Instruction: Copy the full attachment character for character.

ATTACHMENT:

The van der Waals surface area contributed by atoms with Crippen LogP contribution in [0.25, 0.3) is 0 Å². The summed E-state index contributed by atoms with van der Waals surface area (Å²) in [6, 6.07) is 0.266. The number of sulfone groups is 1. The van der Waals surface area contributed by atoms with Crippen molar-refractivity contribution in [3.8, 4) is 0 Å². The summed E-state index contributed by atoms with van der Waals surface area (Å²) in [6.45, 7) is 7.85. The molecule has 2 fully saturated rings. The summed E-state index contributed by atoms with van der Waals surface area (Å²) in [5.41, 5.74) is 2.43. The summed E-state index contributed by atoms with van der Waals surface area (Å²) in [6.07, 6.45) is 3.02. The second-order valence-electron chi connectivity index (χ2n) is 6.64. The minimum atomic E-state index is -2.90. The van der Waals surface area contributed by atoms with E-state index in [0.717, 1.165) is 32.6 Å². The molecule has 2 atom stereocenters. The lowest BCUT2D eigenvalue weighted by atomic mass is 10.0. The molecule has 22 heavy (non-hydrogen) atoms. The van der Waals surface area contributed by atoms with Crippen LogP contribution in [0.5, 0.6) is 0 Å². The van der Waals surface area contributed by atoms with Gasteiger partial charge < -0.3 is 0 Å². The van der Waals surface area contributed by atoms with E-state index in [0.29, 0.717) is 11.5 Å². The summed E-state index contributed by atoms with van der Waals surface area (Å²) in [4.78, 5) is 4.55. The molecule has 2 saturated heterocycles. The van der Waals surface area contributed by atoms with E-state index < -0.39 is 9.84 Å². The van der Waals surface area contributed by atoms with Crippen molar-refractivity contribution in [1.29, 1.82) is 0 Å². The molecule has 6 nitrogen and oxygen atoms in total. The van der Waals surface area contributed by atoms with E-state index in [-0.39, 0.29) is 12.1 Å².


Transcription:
The van der Waals surface area contributed by atoms with Crippen LogP contribution in [0.25, 0.3) is 0 Å². The summed E-state index contributed by atoms with van der Waals surface area (Å²) in [6, 6.07) is 0.266. The number of sulfone groups is 1. The van der Waals surface area contributed by atoms with Crippen molar-refractivity contribution in [3.8, 4) is 0 Å². The summed E-state index contributed by atoms with van der Waals surface area (Å²) in [6.45, 7) is 7.85. The molecule has 2 fully saturated rings. The summed E-state index contributed by atoms with van der Waals surface area (Å²) in [5.41, 5.74) is 2.43. The summed E-state index contributed by atoms with van der Waals surface area (Å²) in [6.07, 6.45) is 3.02. The second-order valence-electron chi connectivity index (χ2n) is 6.64. The minimum atomic E-state index is -2.90. The van der Waals surface area contributed by atoms with E-state index in [0.717, 1.165) is 32.6 Å². The molecule has 2 atom stereocenters. The lowest BCUT2D eigenvalue weighted by atomic mass is 10.0. The molecule has 22 heavy (non-hydrogen) atoms. The van der Waals surface area contributed by atoms with Crippen LogP contribution in [0.5, 0.6) is 0 Å². The van der Waals surface area contributed by atoms with Gasteiger partial charge < -0.3 is 0 Å². The van der Waals surface area contributed by atoms with E-state index in [0.29, 0.717) is 11.5 Å². The summed E-state index contributed by atoms with van der Waals surface area (Å²) in [4.78, 5) is 4.55. The molecule has 2 saturated heterocycles. The van der Waals surface area contributed by atoms with E-state index < -0.39 is 9.84 Å². The van der Waals surface area contributed by atoms with Crippen molar-refractivity contribution in [1.29, 1.82) is 0 Å². The molecule has 6 nitrogen and oxygen atoms in total. The van der Waals surface area contributed by atoms with E-state index in [-0.39, 0.29) is 12.1 Å².